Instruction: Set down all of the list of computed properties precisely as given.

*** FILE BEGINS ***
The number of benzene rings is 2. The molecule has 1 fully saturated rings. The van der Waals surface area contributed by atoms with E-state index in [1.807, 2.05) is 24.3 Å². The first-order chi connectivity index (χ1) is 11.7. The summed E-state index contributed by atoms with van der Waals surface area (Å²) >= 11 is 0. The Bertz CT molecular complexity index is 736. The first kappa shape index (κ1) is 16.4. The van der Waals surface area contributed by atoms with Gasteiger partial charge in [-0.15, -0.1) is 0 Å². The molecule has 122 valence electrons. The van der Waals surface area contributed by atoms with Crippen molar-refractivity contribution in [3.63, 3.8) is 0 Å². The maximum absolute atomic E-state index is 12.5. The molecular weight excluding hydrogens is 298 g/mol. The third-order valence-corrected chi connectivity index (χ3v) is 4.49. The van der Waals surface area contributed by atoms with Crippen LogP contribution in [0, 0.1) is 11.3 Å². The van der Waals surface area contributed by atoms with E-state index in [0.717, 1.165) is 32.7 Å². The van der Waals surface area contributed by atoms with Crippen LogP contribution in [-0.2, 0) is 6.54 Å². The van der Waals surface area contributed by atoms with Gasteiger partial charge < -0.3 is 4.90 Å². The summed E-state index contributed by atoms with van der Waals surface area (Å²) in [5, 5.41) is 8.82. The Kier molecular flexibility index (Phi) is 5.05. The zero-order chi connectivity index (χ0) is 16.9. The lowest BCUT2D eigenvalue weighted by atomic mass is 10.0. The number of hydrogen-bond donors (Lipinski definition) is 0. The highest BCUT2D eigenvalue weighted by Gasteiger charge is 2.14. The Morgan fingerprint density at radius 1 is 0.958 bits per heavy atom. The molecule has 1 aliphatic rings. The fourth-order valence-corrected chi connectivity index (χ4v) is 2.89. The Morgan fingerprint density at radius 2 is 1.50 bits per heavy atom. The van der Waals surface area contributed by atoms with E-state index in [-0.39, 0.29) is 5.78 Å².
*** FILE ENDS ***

The number of benzene rings is 2. The molecule has 1 fully saturated rings. The van der Waals surface area contributed by atoms with E-state index in [1.807, 2.05) is 24.3 Å². The first-order chi connectivity index (χ1) is 11.7. The summed E-state index contributed by atoms with van der Waals surface area (Å²) >= 11 is 0. The Bertz CT molecular complexity index is 736. The first kappa shape index (κ1) is 16.4. The van der Waals surface area contributed by atoms with Gasteiger partial charge in [-0.15, -0.1) is 0 Å². The molecule has 122 valence electrons. The van der Waals surface area contributed by atoms with Crippen molar-refractivity contribution in [3.63, 3.8) is 0 Å². The maximum absolute atomic E-state index is 12.5. The molecular weight excluding hydrogens is 298 g/mol. The third-order valence-corrected chi connectivity index (χ3v) is 4.49. The van der Waals surface area contributed by atoms with Crippen LogP contribution in [0, 0.1) is 11.3 Å². The van der Waals surface area contributed by atoms with E-state index in [0.717, 1.165) is 32.7 Å². The van der Waals surface area contributed by atoms with Crippen LogP contribution in [-0.2, 0) is 6.54 Å². The van der Waals surface area contributed by atoms with Gasteiger partial charge < -0.3 is 4.90 Å². The summed E-state index contributed by atoms with van der Waals surface area (Å²) in [5, 5.41) is 8.82. The Kier molecular flexibility index (Phi) is 5.05. The zero-order chi connectivity index (χ0) is 16.9. The lowest BCUT2D eigenvalue weighted by atomic mass is 10.0. The number of hydrogen-bond donors (Lipinski definition) is 0. The highest BCUT2D eigenvalue weighted by Gasteiger charge is 2.14. The Morgan fingerprint density at radius 1 is 0.958 bits per heavy atom. The molecule has 1 aliphatic rings. The fourth-order valence-corrected chi connectivity index (χ4v) is 2.89. The Morgan fingerprint density at radius 2 is 1.50 bits per heavy atom. The van der Waals surface area contributed by atoms with E-state index in [-0.39, 0.29) is 5.78 Å².